I’m back from break and ready to rock! Fair warning, though: This issue is long, not entirely chronological, and very limited comments on the items in the body (mostly to clarify vague headlines). Rather than ignore the last 2 weeks worth of news, I opted to read through what I missed and include the most interesting stuff. That did, however, cut into my writing and organizing time ;-)
There are several things really stuck out to me though, which I’ll highlight here:
AWS joins the CNCF, and announces a slew of new products
Cockroft’s post offers up some context as to why AWS joined, and James Governor at Redmonk has a nice analysis of the whys of this decision
, too—including the notion that AWS already runs the lion’s share of Kubernetes deployments, so supporting a technology that drives resource consumption is a smart business decision.
But I think what’s most interesting about the AWS-CNCF announcement is what it doesn’t
say. Specifically, both Cockroft’s post and the CNCF press release don’t say anything about AWS building a Kubernetes-based service (which has been rumored recently
), and don’t actually talk too much about Kubernetes at all. And while Cockroft suggests plans to release open source projects to the CNCF, AWS has not released anything yet.
Considering its dominance in nearly all other facets of cloud computing (including, one could argue, serverless computing) I suspect Microsoft and Google were very happy to see AWS playing catch-up on containers and being branded as the less-open option. So I also suspect they’re waiting with bated breath to see how AWS will execute on its burgeoning open source strategy. The last thing anybody competing with AWS wants is for it to supplement its reputation for efficiency and scale with openness, as well.
AWS also made a bunch of non-container announcements on Monday, further proof that it’s still the cloud provider to beat, but also that even it can’t afford to rest on its laurels:
Speaking of containers and open source …
That being said, Docker is still very involved, very important, and has a huge user base from which it can mine customers or grow deal sizes. So a 30 percent increase from its $1 billion valuation in 2015 seems fair.
People have been wondering since March, when Andrew Ng left his chief scientist role at Baidu
, what he would do next. He announced the first of his three new ventures last Tuesday: “deeplearning.ai
, a project dedicated to disseminating AI knowledge.” A major part of this is a new series of deep learning courses on Coursera (which Ng also co-founded), which received good reviews
from at least one student who successfully completed all of them. (There’s also a good explanation in the review about how the Coursera program differs from the fast.ai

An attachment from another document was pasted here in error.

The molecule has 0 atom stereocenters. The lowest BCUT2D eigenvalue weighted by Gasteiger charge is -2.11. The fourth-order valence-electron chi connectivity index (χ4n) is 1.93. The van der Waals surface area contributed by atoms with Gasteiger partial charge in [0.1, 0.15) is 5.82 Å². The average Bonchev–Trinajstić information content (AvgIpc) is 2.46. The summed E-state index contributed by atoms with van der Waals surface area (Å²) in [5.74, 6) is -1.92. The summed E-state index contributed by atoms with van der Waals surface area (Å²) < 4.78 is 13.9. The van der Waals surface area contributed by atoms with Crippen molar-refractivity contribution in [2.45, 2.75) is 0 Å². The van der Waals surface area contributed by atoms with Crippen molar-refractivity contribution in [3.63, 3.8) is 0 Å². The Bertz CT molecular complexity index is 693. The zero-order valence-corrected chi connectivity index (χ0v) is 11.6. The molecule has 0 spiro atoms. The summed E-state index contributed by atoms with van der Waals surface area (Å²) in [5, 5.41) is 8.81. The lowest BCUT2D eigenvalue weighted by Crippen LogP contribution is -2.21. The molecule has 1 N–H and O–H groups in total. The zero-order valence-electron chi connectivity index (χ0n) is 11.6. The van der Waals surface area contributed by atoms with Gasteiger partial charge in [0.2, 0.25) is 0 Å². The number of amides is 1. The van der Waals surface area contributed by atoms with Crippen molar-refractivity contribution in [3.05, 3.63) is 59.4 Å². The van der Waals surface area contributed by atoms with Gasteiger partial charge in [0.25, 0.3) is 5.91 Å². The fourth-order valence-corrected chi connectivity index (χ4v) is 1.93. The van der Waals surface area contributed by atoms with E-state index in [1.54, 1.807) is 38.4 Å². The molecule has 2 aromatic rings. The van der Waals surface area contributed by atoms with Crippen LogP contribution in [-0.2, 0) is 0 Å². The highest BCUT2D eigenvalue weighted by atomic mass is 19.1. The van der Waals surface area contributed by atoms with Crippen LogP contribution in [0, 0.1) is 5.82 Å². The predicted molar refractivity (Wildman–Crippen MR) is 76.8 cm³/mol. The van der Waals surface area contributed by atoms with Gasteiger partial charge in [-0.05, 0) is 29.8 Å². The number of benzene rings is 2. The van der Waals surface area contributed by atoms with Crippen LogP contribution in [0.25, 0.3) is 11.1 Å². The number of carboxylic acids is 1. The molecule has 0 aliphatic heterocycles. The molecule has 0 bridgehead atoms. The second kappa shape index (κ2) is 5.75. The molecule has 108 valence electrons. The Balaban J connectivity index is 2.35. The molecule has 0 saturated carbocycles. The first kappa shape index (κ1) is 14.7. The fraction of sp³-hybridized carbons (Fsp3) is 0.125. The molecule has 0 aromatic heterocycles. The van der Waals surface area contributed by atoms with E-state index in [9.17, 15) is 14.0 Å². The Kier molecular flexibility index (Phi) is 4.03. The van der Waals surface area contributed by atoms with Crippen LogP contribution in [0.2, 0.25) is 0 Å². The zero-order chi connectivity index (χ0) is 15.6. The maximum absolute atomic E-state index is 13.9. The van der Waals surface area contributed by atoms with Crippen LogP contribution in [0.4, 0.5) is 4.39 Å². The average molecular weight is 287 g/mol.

program for learning deep learning.)
Ng also released a series of video interviews on YouTube
, under the heading Heroes of Deep Learning. His interviewees are Geoff Hinton (Google / University of Toronto), Yoshua Bengio (Element AI / University of Montreal), Ian Goodfellow (Google), Andrej Karpathy (Tesla), Pieter Abbeel (University of California, Berkeley), Ruslan Salakhutdinov (Apple) and Yuanqing Lin (Baidu). I haven’t had time to watch them yet, but I definitely plan to because these are some of the biggest names in the space—Ng included—and I suspect, based on my time chatting with Ng, that he’s a very good interviewer.
OpenAI “masters” Dota 2, or did it: A case study in AI hype and Elon Musk’s AI tweets
I openly admit that I have never heard of the online game Dota 2
until I read about how AI research organization OpenAI built a system that beat some of the world’s best players
in a competition held last week. Nonetheless, it’s still a notable accomplishment because Dota 2, like other online strategy games, represents new challenges for AI systems over board games like chess and Go, or even simple video games. Mostly, this is because games like Dota 2 are fast-moving and neither party has access to all the information about the other player’s situation or how they might react.
When we think about AI systems that will help us solve truly complex business problems, or interact naturally with humans in homes or factories, these are the types of AI techniques that could help us get there. (In other news, both DeepMind and Facebook released tools and data last week to help researchers trying to crack the StarCraft games.)
Or, as OpenAI explains:
Dota 1v1 is a complex game with hidden information. Agents must learn to plan, attack, trick, and deceive their opponents. The correlation between player skill and actions-per-minute is not strong, and in fact, our AI’s actions-per-minute are comparable to that of an average human player.
Success in Dota requires players to develop intuitions about their opponents and plan accordingly. … [O]ur bot has learned — entirely via self-play — to predict where other players will move, to improvise in response to unfamiliar situations, and how to influence the other player’s allied units to help it succeed.
However, at least one expert explained in a blog post
that a 1-on-1 game of Dota 2 is far less complex than a 5-on-5 game (which is a popular format) and that OpenAI’s system might have had access to more information that did the human players. In an interview with The Verge
, one of the OpenAI researchers acknowledged there’s some truth to the criticism, but also defended the work and said the organization plans to tackle a 5-on-5 game at next year’s tournament.